JmanxC JmanxC -5 years ago 180
Ruby Question

Modules and Accessing Variables from Modules (Ruby Language)

I have the following Module which has 1 variable which contains a string for the first day of a hypothetical year, 1 method which outputs a string and another method which also outputs a string:

module Week
first_day = "Sunday"

def weeks_in_month
puts "There are 4 weeks in a month"

def weeks_in_year
puts "There are 52 weeks in a year"

I now have a class who's only purpose is to print out the variable located in the module.(this is just for testing purposes)

class Decade
include Week

def firstday
puts Week::first_day

I now instantiate Decade and access the methods located in the module using Decades object. My program runs into a problem when calling the firstday method

z =

z.firstday #Errors here

The error I get is:

undefined method `first_day' for Week:Module (NoMethodError)

I am new to Ruby and am just getting used to Modules, so any help would be appreciated.

Answer Source

When writing a module the convention is to declare constants like this:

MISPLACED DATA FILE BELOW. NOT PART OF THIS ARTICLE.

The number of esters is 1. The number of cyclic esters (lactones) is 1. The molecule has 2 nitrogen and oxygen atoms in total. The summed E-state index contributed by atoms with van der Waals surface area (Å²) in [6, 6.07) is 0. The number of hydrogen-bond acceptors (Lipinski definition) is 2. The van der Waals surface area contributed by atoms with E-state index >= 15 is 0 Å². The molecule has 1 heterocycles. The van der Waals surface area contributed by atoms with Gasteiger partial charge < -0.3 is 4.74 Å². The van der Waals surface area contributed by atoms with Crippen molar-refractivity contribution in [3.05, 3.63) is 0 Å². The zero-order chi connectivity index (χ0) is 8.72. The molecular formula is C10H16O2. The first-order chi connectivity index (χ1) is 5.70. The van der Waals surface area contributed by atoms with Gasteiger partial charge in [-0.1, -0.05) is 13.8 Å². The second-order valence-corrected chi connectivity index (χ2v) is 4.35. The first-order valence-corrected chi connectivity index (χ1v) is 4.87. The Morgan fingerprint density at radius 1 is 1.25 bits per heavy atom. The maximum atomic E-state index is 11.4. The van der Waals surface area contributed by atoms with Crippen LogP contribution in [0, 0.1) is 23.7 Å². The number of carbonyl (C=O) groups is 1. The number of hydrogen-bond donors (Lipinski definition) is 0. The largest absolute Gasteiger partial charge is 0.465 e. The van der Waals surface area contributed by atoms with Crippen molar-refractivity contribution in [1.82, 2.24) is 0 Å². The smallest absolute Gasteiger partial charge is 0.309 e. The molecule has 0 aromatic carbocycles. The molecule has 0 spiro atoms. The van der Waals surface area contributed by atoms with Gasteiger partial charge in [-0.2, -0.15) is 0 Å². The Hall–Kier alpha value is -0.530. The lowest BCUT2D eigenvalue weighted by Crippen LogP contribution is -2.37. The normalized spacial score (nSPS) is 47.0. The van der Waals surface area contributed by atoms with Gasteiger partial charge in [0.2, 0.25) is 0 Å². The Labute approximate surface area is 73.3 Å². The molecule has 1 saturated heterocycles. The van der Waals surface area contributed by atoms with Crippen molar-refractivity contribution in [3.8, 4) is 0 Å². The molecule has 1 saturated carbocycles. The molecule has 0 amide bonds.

module Week
  FIRST_DAY = 'Sunday'

Note that they're in ALL_CAPS. Anything that begins with a capital letter is treated as a constant. Lower-case names of that sort are treated as local variables.

Generally it's bad form to access the constants of another module, it limits your ability to refactor how those are stored. Instead define a public accessor method:

module Week
  def first_day

Now you can call that externally:


Note you can also change how that's implemented:

module Week
  DAYS = %w[

  def first_day

  extend self # Makes methods callable like Week.first_day

The nice thing about that is the first_day method does exactly the same thing, no other code has to change. This makes refactoring significantly easier. Imagine if you had to track down and replace all those instances to Week::FIRST_DAY.

There's some other things to note here. The first is that any time you call include on a module then you get the methods and constants loaded in locally. The second thing is when you define a mix-in module, be careful with your names to avoid potential conflict with the target class.

Since you've mixed it in, you don't need the namespace prefix, just calling first_day should do it.

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